Nick Nolte brings a patrician quality to the part of Adam, whose main obsession in life is collecting objects of beauty and value for a museum he's planning in the States. Jeremy Northam's Amerigo is convincing without being likeable. It is Charlotte, however, who is the centre around which everything else revolves and Uma Thurman relies too heavily on her own charms and not enough on strong characterisation. In the end, she is not sufficiently magnetic for her role to ring true.

On the DVD: The Golden Bowl's sumptuous settings are a glory to behold, and beautifully captured here. The inclusion of original film footage from early last century adds tremendously to the period flavour and the behind-the-scenes interviews and brief film of Merchant Ivory's past endeavours add to the appeal of the package, though there are effectively no subtitles or language options. --Harriet Smith

Customer Reviews

3.5 out of 5 stars
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Most Helpful Customer Reviews

37 of 39 people found the following review helpful By Mary Whipple HALL OF FAMETOP 500 REVIEWER on 1 Dec. 2004
Format: DVD
A magnificent medieval bowl, created from a single perfect crystal, has, despite its appearance, a flaw--a crack which reduces its value. Henry James, author of the novel on which this Ruth Prawer Jhabvala screenplay is based, uses the gilded bowl as a metaphor for love and marriage, focusing on two couples, whose overlapping relationships and marriages prove to be as fragile and damaged as the bowl. Produced by Merchant-Ivory and sumptuously filmed by Tony Pierce-Roberts on locations in Italy and England, the film brings the intensity of the psychological conflicts to life.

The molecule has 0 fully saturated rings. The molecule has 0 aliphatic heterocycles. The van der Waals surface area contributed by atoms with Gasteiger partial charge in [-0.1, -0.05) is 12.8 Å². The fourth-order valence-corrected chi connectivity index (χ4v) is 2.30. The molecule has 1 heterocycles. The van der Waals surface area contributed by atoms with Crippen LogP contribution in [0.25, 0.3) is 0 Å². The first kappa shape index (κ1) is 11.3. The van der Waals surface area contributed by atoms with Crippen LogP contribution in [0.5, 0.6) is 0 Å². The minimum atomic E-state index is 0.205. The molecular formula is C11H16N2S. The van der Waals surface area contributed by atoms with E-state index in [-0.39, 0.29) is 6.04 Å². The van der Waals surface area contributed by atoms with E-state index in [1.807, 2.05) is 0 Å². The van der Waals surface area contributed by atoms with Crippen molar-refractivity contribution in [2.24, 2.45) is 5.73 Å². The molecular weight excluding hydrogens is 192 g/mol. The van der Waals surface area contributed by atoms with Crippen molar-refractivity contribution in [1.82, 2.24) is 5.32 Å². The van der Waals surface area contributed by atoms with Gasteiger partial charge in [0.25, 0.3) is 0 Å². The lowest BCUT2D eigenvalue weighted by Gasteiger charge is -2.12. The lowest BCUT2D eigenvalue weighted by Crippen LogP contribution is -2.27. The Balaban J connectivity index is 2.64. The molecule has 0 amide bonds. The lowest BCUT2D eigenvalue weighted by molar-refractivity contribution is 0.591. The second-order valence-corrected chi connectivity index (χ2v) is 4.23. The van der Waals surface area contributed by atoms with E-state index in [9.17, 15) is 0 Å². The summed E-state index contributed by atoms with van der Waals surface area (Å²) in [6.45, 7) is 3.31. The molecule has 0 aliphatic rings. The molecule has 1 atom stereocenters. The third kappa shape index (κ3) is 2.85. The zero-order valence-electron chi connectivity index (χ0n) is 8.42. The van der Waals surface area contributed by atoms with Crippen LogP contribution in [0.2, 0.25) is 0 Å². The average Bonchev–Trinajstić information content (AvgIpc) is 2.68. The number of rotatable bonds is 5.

Italian Prince Amerigo (Jeremy Northam) is the impoverished owner of Palazzo Ugolini near Rome, unable to maintain the palace until, in 1903, he marries Maggie Verver (Kate Beckinsale), daughter of the first American billionaire, Adam Verver (Nick Nolte). The prince has previously had a secret affair with Charlotte Stant (Uma Thurman), a friend of Maggie. When Charlotte subsequently marries Adam, Maggie's father, both couples move to England, where three years later, Charlotte and Amerigo resume their passion.